This Formula Could Tell You Exactly How Much Candy You Need For Trick Or Treaters

It's that time of year again — cue the spooky music and roll in the dense fog. Halloween is upon us as is the age-old crisis. Child version: What should I be for Halloween? Should I tell mom now that I've changed my mind for the third time? Tween edition: Do I dress up or am I too old? Whose neighborhood could I go to where they wouldn't recognize me? Teenager debacle: Will my parents let me go to a party instead of trick-or-treating? 

Adults have their own versions of Halloween challenges and ponder questions like, should I pursue that amazing costume I've been obsessing over all year, even if it means blowing all my free time and disposable income? What time do I let my kids go trick-or-treating? If I turn all the lights out and park the car on the street, can I avoid handing out candy?

Yes, the creepy holiday provokes an array of issues, but perhaps the biggest dilemma of all, facing all who dwell in a land reachable by trick-or-treaters is: How much Halloween candy do I need?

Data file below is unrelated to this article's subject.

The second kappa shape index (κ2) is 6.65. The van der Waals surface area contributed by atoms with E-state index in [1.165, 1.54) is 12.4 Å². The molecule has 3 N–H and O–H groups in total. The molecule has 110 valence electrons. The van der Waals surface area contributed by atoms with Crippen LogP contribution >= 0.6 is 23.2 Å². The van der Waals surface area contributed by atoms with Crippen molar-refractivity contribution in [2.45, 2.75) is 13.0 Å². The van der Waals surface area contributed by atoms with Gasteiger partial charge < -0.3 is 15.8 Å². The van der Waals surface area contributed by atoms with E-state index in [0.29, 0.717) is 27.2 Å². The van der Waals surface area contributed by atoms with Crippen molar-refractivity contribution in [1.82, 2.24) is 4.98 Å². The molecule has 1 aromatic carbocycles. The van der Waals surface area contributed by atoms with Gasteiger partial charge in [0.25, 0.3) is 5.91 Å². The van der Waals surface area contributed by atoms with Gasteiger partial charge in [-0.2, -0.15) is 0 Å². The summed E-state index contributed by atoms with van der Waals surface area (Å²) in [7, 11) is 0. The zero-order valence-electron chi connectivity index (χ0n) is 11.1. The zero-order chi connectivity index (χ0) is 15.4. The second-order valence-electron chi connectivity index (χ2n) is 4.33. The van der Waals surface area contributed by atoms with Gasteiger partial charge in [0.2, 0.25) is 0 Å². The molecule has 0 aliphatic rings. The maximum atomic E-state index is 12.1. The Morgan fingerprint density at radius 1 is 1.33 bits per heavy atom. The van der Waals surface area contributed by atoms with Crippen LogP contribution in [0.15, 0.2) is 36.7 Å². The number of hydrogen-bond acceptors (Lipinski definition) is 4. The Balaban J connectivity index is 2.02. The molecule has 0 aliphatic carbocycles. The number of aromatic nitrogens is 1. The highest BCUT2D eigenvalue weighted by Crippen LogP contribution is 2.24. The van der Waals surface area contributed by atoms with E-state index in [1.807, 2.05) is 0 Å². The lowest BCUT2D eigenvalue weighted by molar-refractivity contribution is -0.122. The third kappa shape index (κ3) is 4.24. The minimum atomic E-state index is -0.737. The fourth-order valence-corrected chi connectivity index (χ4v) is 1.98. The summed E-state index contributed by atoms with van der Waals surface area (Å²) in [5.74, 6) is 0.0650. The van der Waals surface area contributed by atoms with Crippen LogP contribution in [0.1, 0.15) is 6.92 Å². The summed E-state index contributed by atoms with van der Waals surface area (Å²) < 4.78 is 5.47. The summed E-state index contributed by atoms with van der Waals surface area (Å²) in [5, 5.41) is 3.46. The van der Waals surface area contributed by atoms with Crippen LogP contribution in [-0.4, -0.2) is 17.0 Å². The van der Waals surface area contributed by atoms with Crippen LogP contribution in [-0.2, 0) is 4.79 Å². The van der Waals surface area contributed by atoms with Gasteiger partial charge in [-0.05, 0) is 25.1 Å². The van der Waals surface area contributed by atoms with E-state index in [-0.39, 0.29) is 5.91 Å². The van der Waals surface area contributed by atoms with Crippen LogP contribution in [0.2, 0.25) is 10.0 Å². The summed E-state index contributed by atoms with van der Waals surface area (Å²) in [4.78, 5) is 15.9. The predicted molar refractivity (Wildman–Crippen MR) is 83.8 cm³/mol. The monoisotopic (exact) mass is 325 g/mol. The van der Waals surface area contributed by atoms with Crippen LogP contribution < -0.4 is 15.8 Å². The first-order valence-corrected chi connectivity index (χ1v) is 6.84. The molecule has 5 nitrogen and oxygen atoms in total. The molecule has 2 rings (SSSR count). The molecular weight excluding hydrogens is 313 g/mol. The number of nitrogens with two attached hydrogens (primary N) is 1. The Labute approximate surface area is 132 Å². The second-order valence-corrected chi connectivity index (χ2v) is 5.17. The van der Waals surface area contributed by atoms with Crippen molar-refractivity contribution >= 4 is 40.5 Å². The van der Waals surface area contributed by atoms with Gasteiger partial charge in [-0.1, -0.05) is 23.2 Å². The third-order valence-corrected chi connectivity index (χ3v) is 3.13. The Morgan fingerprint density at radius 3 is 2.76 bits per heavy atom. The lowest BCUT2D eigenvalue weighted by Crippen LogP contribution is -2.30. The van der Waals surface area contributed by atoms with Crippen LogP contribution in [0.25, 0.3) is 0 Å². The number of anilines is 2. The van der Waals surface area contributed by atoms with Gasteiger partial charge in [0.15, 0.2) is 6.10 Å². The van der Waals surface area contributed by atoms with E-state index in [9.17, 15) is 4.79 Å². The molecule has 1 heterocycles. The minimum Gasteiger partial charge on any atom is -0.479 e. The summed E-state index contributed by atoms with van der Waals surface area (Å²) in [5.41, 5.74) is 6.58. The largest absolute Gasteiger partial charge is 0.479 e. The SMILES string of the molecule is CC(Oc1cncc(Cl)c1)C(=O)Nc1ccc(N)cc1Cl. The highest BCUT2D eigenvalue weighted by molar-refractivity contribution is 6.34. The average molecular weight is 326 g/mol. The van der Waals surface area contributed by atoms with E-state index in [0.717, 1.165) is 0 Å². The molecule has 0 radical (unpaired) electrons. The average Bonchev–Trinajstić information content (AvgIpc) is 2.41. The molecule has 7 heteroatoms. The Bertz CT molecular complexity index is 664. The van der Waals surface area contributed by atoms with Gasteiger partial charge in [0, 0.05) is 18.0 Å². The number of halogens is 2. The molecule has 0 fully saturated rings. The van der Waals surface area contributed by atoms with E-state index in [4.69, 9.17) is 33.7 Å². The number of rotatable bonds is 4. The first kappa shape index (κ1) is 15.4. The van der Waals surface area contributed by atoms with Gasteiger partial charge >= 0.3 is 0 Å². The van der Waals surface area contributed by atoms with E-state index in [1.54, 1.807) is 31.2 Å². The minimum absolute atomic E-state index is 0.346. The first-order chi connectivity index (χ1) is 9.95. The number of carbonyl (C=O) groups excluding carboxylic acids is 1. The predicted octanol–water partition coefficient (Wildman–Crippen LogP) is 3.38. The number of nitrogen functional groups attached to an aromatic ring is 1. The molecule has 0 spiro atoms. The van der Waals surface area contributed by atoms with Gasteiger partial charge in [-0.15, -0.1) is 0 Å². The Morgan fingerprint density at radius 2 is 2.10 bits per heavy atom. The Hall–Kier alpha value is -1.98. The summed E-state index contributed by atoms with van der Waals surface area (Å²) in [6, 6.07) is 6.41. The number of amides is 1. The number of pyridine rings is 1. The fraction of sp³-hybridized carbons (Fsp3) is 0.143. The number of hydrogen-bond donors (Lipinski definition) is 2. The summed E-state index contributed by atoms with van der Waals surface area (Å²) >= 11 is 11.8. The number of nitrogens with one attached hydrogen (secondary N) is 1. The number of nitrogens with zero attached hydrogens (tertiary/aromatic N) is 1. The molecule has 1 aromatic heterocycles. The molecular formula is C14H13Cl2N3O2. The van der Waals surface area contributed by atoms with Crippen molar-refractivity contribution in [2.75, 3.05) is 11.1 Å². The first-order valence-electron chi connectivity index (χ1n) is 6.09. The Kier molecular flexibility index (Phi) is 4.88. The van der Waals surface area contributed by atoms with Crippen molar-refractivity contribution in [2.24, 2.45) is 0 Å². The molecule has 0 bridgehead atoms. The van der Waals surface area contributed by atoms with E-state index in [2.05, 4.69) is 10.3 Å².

Of course, there are those who simply purchase multiple candy megapacks and keep the leftovers fr themselves. But for those who don't care for candy, there's a mathematical equation you can try.

A magic formula to help solve the Halloween candy problem

There are different ways of calibrating needs of course, especially when it comes to candy. But while we're going with this expansive interpretation, it's worth noting that there have been numerous attempts at establishing exactly how much candy to buy. Popular Mechanics has devoted serious time and attention to the issue and acknowledges the importance of psychological factors as part of the picture. Inflation is the worst it's been in 40 years, especially of the candy kind, and certainly will play a part in how much shoppers buy. To that end, Apartment Therapy has come to the rescue. Like any formula, however, this one requires a few data points to work its magic.

There are four key elements to plug into the candy-buying equation. Look at how many servings are in a bag of candy and determine approximately how many kids are in your neighborhood. The third element is the quality of Halloween decorations in your neighborhood, based on a 5-point scale, and finally, the day's weather on a 5-point scale. Per Apartment Therapy, divide the candy by the estimated number of kids, multiply by the sum of the decorations and weather added together, then divide by two. Voilà! 

Too much math for you? You can also try out the Omni Trick-or-Treat Calculator. And hey — if your costume doesn't end up causing the splash you'd hoped, you can still rest easy knowing you bought the exact right number of Reeses.